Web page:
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What to Make of China’s Economic Slowdown: CEO Daily

Good morning,

Katherine Dunn in London here, filling in for Alan. This morning, all eyes are on China, and the question everyone’s trying to answer is: just how bad was its second quarter?

The headline number certainly isn’t good: in the April to June period, China’s economy slowed to its weakest pace since 1992—the first year the country’s released its quarterly growth data figures. That represents 6.2% growth in GDP from the same period last year, a drop from 6.4% in the first quarter, and far below China’s typical blockbuster rate of expansion.

That figure looks like a sign that the U.S.-China trade war is really starting to bite, and comes amid a massive, two trillion yuan ($291 billion) stimulus program of tax cuts and benefits intended to limit any drag on growth, given Beijing’s goal of doubling the economy between 2010 and 2020.

But there are nuances in the numbers, and analysts are diverging on whether there are bright spots underneath the top-line drop.

A few possible silver linings: there were signs of investment across fixed assets at private firms, manufacturing, and infrastructure. Retail sales were better than expected, too. Meanwhile, numbers for June alone were actually considered strong, with growth in the manufacturing and retail sectors.

The question comes down to whether, in the second half of the year, Beijing’s stimulus is already taking the sting out of the trade war—or whether June was merely a blip.

China will be a big talking point at Fortune’s Brainstorm Tech conference, which kicks off in Aspen this afternoon. You can watch the livestream here, starting with an interview with Walmart CEO Doug McMillon just after 2 p.m. local time.

More news below.

Katherine Dunn

katherine.dunn@fortune.com

@katherine_dunn

TOP NEWS

Peter Thiel vs. Google 

In a speech Sunday, billionaire Peter Thiel targeted Google for its search engine efforts in China and its decision to let lapse a contract with the U.S. Defense Department that gave the military access to its A.I. capabilities. He went as far as to call Google’s actions “seemingly treasonous,” asking whether Alphabet subsidiary DeepMind or Google’s ranks had been “infiltrated” by foreign intelligence agencies. Bloomberg

Huawei Layoffs

Grappling with a blacklisting from the Commerce Department, Huawei Technologies Co. is reportedly planning widespread layoffs in its research and development division in its U.S. offices. That unit employs 850 people in research labs across the country, and employees had reportedly already been struggling with restrictions on communicating with the office in China after the blacklisting. Wall Street Journal 

It’s Amazon Prime Day 

Monday marks the start of Amazon’s deal bonanza—a yearly affair that has now been extended to two days. Last year the company sold 100 million items, and made $4.18 billion in a single day. But besides the deals, it’s a day to watch Amazon’s marketing strategy, through a potent mix of celebrity endorsements, new product drops, and “exclusive products.” And this year, eBay and Target are also taking note. Fortune 

IMF Backs Looser Monetary Policy

The acting IMF chief, David Lipton, is backing looser monetary policy for the world’s largest central banks, saying in an interview with the Financial Times that it makes sense for policy to remain “accommodative.” That was interpreted as a veiled vote of support for signals recently by the head of both the European Central Bank and the Federal Reserve that an uncertain economic outlook could merit cutting rates or resuming bond purchases. Financial Times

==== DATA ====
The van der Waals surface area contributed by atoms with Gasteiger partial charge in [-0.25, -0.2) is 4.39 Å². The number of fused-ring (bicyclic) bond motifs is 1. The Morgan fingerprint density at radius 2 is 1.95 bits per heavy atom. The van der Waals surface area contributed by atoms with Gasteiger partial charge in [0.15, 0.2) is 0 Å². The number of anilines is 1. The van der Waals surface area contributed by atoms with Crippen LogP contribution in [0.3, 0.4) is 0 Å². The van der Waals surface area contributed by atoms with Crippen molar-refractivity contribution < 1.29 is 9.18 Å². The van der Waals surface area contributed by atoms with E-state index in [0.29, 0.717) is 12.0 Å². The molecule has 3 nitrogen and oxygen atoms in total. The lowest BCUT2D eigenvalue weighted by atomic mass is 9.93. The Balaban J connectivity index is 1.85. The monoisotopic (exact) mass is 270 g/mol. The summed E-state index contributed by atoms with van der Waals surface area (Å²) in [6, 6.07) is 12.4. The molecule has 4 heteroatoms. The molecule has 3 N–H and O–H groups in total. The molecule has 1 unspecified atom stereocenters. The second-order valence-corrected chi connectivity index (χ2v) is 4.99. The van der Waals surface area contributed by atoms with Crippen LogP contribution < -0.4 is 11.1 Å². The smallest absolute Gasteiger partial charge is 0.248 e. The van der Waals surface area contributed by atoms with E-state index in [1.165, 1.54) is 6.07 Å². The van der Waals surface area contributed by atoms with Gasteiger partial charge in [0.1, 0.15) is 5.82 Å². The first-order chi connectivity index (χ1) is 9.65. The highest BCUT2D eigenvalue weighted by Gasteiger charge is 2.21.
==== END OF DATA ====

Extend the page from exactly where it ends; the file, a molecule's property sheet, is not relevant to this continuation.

AROUND THE WATER COOLER

Warner Bets on Musicals 

On Spotify, pop and hip hop have been king. But as streaming becomes more entrenched, and the user base widens and becomes older, labels are betting that jazz, classical, and even musicals soundtracks will be streamed more often—the logic behind Warner Music’s purchase of First Night Records, which owns the rights to the music behind Mary Poppins and Les Misérables. Financial Times 

The World’s Largest Diamond Mine Will Close

Rio Tinto Group’s Argyle mine in Western Australia will close by the end of this year after nearly four decades of operation. The biggest impact will be on the world’s supply of pink stones—the mine is the source of 90% of the world’s pink diamonds. But three-quarters of its output are lower-quality diamonds, and a global glut of diamonds has cut profits and made the mine uneconomical. Bloomberg

The Power of Facial Recognition 

Databases of faces are growing, drawn from sources as wide as dating websites, cameras in restaurants and at colleges, all driven by the push to create facial-recognition systems. The largest databases are likely those built by Facebook and Google, but they’re far from the only ones: databases are being built around the world both at research institutes and by private companies, and being used to train artificial intelligence. New York Times

Alan Turing on a Bank Note

Famed British code-breaker Alan Turing will be the new face of the British 50 pound bill, the Bank of England said on Monday, after being nominated by the public. Turing was the code breaker who helped the British break encrypted German messages during World War II, and is credited as an early father of computing—while also being arrested and convicted of “gross indecency” in 1952 for his relationship with another man, for which he received a pardon only long after his death. BBC 

This edition of CEO Daily was edited by Katherine Dunn. Find previous editions here, and sign up for other Fortune newsletters here.